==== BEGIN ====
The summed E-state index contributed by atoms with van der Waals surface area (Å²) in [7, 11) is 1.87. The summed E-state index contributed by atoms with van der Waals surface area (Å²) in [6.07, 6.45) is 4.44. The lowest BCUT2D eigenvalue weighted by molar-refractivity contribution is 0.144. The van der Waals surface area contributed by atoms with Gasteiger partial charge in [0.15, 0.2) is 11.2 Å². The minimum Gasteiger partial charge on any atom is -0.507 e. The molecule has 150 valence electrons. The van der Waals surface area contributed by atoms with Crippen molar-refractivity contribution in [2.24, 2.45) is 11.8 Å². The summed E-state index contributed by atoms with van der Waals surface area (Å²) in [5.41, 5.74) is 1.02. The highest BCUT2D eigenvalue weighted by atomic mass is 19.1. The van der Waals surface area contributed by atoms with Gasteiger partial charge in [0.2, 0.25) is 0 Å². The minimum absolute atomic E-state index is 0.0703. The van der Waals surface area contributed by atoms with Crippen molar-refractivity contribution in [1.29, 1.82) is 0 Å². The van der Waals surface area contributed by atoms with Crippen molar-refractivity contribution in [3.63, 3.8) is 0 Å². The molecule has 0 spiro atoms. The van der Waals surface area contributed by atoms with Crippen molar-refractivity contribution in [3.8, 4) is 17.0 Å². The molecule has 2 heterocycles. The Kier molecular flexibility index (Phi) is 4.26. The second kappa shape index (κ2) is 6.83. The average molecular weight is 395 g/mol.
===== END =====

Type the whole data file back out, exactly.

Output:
The summed E-state index contributed by atoms with van der Waals surface area (Å²) in [7, 11) is 1.87. The summed E-state index contributed by atoms with van der Waals surface area (Å²) in [6.07, 6.45) is 4.44. The lowest BCUT2D eigenvalue weighted by molar-refractivity contribution is 0.144. The van der Waals surface area contributed by atoms with Gasteiger partial charge in [0.15, 0.2) is 11.2 Å². The minimum Gasteiger partial charge on any atom is -0.507 e. The molecule has 150 valence electrons. The van der Waals surface area contributed by atoms with Crippen molar-refractivity contribution in [2.24, 2.45) is 11.8 Å². The summed E-state index contributed by atoms with van der Waals surface area (Å²) in [5.41, 5.74) is 1.02. The highest BCUT2D eigenvalue weighted by atomic mass is 19.1. The van der Waals surface area contributed by atoms with Gasteiger partial charge in [0.2, 0.25) is 0 Å². The minimum absolute atomic E-state index is 0.0703. The van der Waals surface area contributed by atoms with Crippen molar-refractivity contribution in [1.29, 1.82) is 0 Å². The van der Waals surface area contributed by atoms with Crippen molar-refractivity contribution in [3.63, 3.8) is 0 Å². The molecule has 0 spiro atoms. The van der Waals surface area contributed by atoms with Crippen molar-refractivity contribution in [3.8, 4) is 17.0 Å². The molecule has 2 heterocycles. The Kier molecular flexibility index (Phi) is 4.26. The second kappa shape index (κ2) is 6.83. The average molecular weight is 395 g/mol.